Assume you are a very wealthy man or woman who wants a large and genetically elite family, and let’s assume further you are single and you are sterile.
If you identify a young man and woman who met your desired genetic specifications of being extremely intelligent, genetically healthy, and superb physical specimens, would it be illegal in any way to pay them to mate, and then further pay the woman a large sum to carry a child conceived from that mating to term, which she would then turn over to you, and whom you would adopt?
Assume you do this at the same time with ten different “super couples” until you have 10 children within the span of a few years.
Anything in that arrangment which violates the law?
I don’t see how that is much different from combining the concepts of donated sperm, donated eggs and a surrogate mother. Those things are already legal. I don’t know if it is illegal to combine them though exactly the way you describe but the result is the same if you can.
There are no actual laws or cases regarding this sort of thing, other than indirectly.
The closest thing is surrogacy, not a WAG about “buying babies”. Surrogacy arrangements are legal in at least 6 states, depending on the exact circumstances, and at least 3 states allow surrogacy for compensation. Most states appear to require the agreement to be between a couple and an individual, but I am not aware of any states that require that the couple be the recipients instead of the donors, nor of any states that require the male to provide his own sperm.
Of the states that don’t have specific laws, the courts would obviously have to decide. States without laws in place, however, would only be able to get involved if there is a dispute between the parties, not just because it’s morally ambiguous (if indeed, it even is), though a clever state could step in to argue in the best interest of the child, but I presume they would have to do so through ordinary adoption law.
Furthermore, assuming our perfect couple consents, adoptions are always a viable strategy to transfer custody to someone else. Most places allow quite a bit of freedom to consent to adoption by a specific person.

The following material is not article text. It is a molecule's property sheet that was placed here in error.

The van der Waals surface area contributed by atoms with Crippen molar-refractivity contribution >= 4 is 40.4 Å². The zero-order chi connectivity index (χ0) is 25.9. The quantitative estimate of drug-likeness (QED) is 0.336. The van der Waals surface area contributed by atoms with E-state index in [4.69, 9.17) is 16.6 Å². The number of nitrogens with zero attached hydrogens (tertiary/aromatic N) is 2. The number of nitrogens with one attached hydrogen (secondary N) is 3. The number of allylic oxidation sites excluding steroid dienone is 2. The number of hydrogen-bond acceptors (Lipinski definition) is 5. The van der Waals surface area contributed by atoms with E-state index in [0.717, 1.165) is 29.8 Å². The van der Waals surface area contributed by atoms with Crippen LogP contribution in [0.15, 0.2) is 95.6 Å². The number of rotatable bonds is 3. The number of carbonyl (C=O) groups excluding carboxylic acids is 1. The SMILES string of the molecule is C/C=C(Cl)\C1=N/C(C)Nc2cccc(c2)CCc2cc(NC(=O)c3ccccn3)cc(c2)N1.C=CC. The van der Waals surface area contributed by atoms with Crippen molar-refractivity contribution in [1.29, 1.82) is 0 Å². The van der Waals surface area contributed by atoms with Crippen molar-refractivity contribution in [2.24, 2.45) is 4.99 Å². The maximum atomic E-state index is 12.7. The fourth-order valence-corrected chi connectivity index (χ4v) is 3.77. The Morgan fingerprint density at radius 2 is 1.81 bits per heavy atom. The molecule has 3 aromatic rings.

Requiring them to produce a baby the old fashioned way might run afoul of some laws like solicitation, but that’s hardly a logical requirement. I’m not sure if bup’s comment was serious or not, but no, calling it porn would not protect such an arrangement in most states, especially given that it is pretty clear that such a claim would be made only to avoid legal troubles.
But the years are long… (Yeah, I was going to make a stupid “paging Ira Howard” joke myself, but decided against it because I’ve already done so a couple of times in previous threads dealing with eugenics.)
Is it the part about having to do the sperm donation the old fashioned way that you are asking about? Otherwise, this sounds like a surrogate mom, with a sperm donor. You could argue that this has already been done, by Michael Jackson and Debbie Rowe if you make an assumption that MJ wasn’t the sperm donor (likely) and that the real sperm donor made the deposit au naturale (unlikely).
Yes. I’ve done some looking, and you can search most of the banks online for all of the above, plus weight, eye and hair color, and in many cases also hobbies and such. Here’s an example donor catalog.
Read the Wikipedia article. http://en.wikipedia.org/wiki/Surrogacy
Generally you can’t pay someone to take their child. Places that recognize surrogacy contracts seem to have restrictions like the intended parentS must be married, etc.
I suppose if you’re rich enough to pay relatively healthy and hopefully mentally successful people to have children, just relocate to some third world country where it’s legal, and pay the local judge to approve the necessary adoption papers.